How To Make a Classic Martini

How To Make a Classic Martini

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Elliott Clark
Feb 10, 2017
(Image credit: Lauren Volo)

A Martini is one of the most iconic and classic cocktails around. It's also one that not a lot of people agree on when it comes to making it the best way. Gin or vodka? Stirred or shaken? Ice shards or double strained? Lemon twist or olives? Blue cheese stuffed? Dirty?

Point being, how you like your Martini is probably different than how your aunt likes hers. Despite this, you and your aunt can both agree that crafting a great Martini at home can make you feel as classy and sophisticated as they come!

Because there are so many options, it's always good to start with the tried-and-true classic recipe for a Martini before you get to customizing your own. As we dive into the recipe, let's take a look at how such an elegant two-ingredient cocktail can have so many people divided.

(Image credit: Lauren Volo)

Gin or Vodka?

A classic Martini calls for gin. Some people love it, while others feel like drinking gin is like biting into a pine cone. Gin is full of botanical flavors, most of which are juniper-forward. It's like the friend who's always wearing a bright, funky-colored shirt and despite how you feel about it, it just works. Gin works because it pairs really well with the herbal qualities of dry vermouth, the next key ingredient in a classic Martini. If you're going the gin route, I recommend using something high-quality. Some common ones are Beefeater, Plymouth Gin, Tanqueray, or Hendrick's.

In the other camp, we have vodka. It's a neutral spirit that tends to take a little bit of a beating amongst cocktail enthusiasts for being flavorless. Yet, it's smooth and a lot of people prefer it over gin. If you like vodka, I recommend purchasing a premium bottle like a Belvedere or Ketel One. Don't skimp on ingredients here because every drop matters. I'd say $25 to $35 is a great price range for a quality bottle.

(Image credit: Lauren Volo)

Who Is This Dry Vermouth Character?

The second ingredient in a Martini is dry vermouth. It's a type of fortified wine, blended and infused with different herbs and botanicals. Use a quality, well-preserved bottle of vermouth. By well-preserved I mean refrigerated after it's opened. It's still a wine and begins to oxidize after opening, so be sure you keep it cold. There's nothing worse than a left-out bottle of vermouth that has turned to vinegar. Not tasty. A recommended bottle of dry vermouth is Noilly Prat or Dolin.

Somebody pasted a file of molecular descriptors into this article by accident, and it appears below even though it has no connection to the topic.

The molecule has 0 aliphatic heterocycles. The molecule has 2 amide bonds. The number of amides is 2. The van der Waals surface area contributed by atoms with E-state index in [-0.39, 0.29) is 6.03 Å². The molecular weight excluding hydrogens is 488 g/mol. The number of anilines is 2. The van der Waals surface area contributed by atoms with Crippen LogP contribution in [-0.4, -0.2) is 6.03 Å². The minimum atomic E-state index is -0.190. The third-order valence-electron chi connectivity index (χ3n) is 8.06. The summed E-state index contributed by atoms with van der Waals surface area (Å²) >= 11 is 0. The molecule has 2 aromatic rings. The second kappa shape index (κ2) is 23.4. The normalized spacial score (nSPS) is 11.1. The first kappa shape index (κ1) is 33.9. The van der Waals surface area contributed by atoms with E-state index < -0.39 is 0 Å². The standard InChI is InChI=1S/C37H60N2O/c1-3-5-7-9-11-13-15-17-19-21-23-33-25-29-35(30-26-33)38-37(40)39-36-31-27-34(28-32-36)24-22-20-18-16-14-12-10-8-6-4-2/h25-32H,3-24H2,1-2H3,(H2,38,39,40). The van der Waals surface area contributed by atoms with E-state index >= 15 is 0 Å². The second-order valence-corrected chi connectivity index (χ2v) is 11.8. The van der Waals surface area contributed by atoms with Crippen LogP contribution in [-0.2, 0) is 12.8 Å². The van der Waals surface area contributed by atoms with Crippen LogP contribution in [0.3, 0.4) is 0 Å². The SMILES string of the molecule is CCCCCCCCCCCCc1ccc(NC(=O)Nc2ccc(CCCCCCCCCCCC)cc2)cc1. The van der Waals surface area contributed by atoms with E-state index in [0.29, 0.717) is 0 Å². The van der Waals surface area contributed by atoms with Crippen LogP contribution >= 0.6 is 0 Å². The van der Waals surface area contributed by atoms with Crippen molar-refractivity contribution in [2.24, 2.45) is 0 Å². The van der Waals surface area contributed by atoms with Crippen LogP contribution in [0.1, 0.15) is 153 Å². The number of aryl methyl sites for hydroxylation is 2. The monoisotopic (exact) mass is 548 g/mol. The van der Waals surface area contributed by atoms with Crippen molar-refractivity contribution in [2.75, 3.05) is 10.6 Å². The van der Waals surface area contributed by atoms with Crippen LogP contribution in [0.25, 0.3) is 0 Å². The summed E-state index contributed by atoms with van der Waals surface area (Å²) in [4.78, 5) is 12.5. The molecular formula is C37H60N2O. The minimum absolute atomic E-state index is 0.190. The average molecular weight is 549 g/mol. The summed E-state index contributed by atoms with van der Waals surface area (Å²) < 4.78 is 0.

Read more: What Is Vermouth and Why Is It in My Drink?

(Image credit: Lauren Volo)

Stirred or Shaken? (I'm Looking at You, James Bond.)

By rule of thumb, if your cocktail contains only booze, then you stir. By this rule, a Martini should be stirred. James Bond would probably disagree. On any other day I wouldn't fight him, but on this matter I advise you to stir your Martini, especially when going with gin. Shaking can "bruise" the gin and mask the botanicals you want to taste.

Want an Ice-Cold Martini?

The reason people shake their Martini is because they don't feel stirring the cocktail yields a cold-enough martini. If you want your cocktail arctic cold with ice shards floating on top, shake it.

Lemon twist or olives?

A martini should always be served up in a chilled glass, but the garnish you use is up to preference. Squeeze the back of a lemon peel over the glass to release the lemon oils into the martini, then rub the peel around the rim of the glass. This enhances the aroma and brings a fresh zest to it. Either drop the lemon peel in, or discard and garnish with several fresh olives.

Most importantly, drink your martini pinky up because now you're fancy!

Classic Cocktails with Apartment Bartender
Elliott Clark, home cocktail enthusiast and founder of Apartment Bartender, joins us this week to open class on classic cocktails to pair with your Great Steak Dinner. Whether you're new to making Martinis or a pro at mixing Old Fashioneds, Elliott has tips on everything from better booze to better barware to improve your home bar.

How To Make a Classic Martini

Makes 1 cocktail

What You Need

Ingredients
2 1/2 ounces gin or vodka
1/2 ounce dry vermouth
Ice
Lemon peel twist or olives, for garnish

Equipment
Mixing glass or cocktail shaker
Hawthorne Strainer
Fine-mesh strainer (if shaking the martini)
Bar spoon
Jigger or small liquid measuring glass
Martini or coupe glass
Paring knife or Y-Peeler

Instructions
Stirred

  1. Chill the glass: Before you build your Martini, put your Martini glass in the freezer to chill.
  2. Build the drink: Place the gin or vodka and dry vermouth in a mixing glass.
  3. Stir and strain: Add cubed ice and stir for 30 seconds until the Martini is chilled. Strain the drink into your chilled Martini glass.
  4. Garnish the drink: Pare a lemon peel, and express (pinch) the back of the lemon peel over the martini. Rub the lemon peel around the rim of the glass and drop it into the glass. Alternatively, garnish with speared olives.

Shaken

  1. Chill the glass: Before you build your Martini, put your Martini glass in the freezer to chill.
  2. Build the drink: Place the gin or vodka and dry vermouth in a cocktail shaker.
  3. Shake the drink: Add cubed ice and shake vigorously for 10 seconds.
  4. Strain the drink: If you prefer ice shards floating at the top of your Martini, then simply strain the drink into your chilled Martini glass. If you don't want the ice shards, then strain the drink through a fine-mesh strainer to catch the ice shards.
  5. Garnish the drink: Pare a lemon peel, and express (pinch) the back of the lemon peel over the Martini. Rub the lemon peel around the rim of the glass and drop it into the glass. Alternatively, garnish with speared olives.
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